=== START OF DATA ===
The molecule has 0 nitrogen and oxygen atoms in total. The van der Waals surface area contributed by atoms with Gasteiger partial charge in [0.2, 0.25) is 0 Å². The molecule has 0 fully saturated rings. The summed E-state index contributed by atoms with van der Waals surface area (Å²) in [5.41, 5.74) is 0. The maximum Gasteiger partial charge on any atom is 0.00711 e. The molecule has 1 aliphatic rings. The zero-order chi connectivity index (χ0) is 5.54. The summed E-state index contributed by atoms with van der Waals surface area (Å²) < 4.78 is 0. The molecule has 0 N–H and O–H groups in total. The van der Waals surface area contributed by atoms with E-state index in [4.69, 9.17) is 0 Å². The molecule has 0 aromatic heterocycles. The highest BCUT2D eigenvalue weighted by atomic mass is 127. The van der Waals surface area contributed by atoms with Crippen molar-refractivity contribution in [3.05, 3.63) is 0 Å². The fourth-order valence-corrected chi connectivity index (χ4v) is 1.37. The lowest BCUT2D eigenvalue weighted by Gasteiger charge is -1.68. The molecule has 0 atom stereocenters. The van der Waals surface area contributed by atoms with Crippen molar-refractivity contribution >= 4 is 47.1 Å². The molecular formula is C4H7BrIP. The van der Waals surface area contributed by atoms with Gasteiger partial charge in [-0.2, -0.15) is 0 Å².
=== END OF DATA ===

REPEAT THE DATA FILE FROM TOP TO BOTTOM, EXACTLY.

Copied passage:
The molecule has 0 nitrogen and oxygen atoms in total. The van der Waals surface area contributed by atoms with Gasteiger partial charge in [0.2, 0.25) is 0 Å². The molecule has 0 fully saturated rings. The summed E-state index contributed by atoms with van der Waals surface area (Å²) in [5.41, 5.74) is 0. The maximum Gasteiger partial charge on any atom is 0.00711 e. The molecule has 1 aliphatic rings. The zero-order chi connectivity index (χ0) is 5.54. The summed E-state index contributed by atoms with van der Waals surface area (Å²) < 4.78 is 0. The molecule has 0 N–H and O–H groups in total. The van der Waals surface area contributed by atoms with E-state index in [4.69, 9.17) is 0 Å². The molecule has 0 aromatic heterocycles. The highest BCUT2D eigenvalue weighted by atomic mass is 127. The van der Waals surface area contributed by atoms with Crippen molar-refractivity contribution in [3.05, 3.63) is 0 Å². The fourth-order valence-corrected chi connectivity index (χ4v) is 1.37. The lowest BCUT2D eigenvalue weighted by Gasteiger charge is -1.68. The molecule has 0 atom stereocenters. The van der Waals surface area contributed by atoms with Crippen molar-refractivity contribution >= 4 is 47.1 Å². The molecular formula is C4H7BrIP. The van der Waals surface area contributed by atoms with Gasteiger partial charge in [-0.2, -0.15) is 0 Å².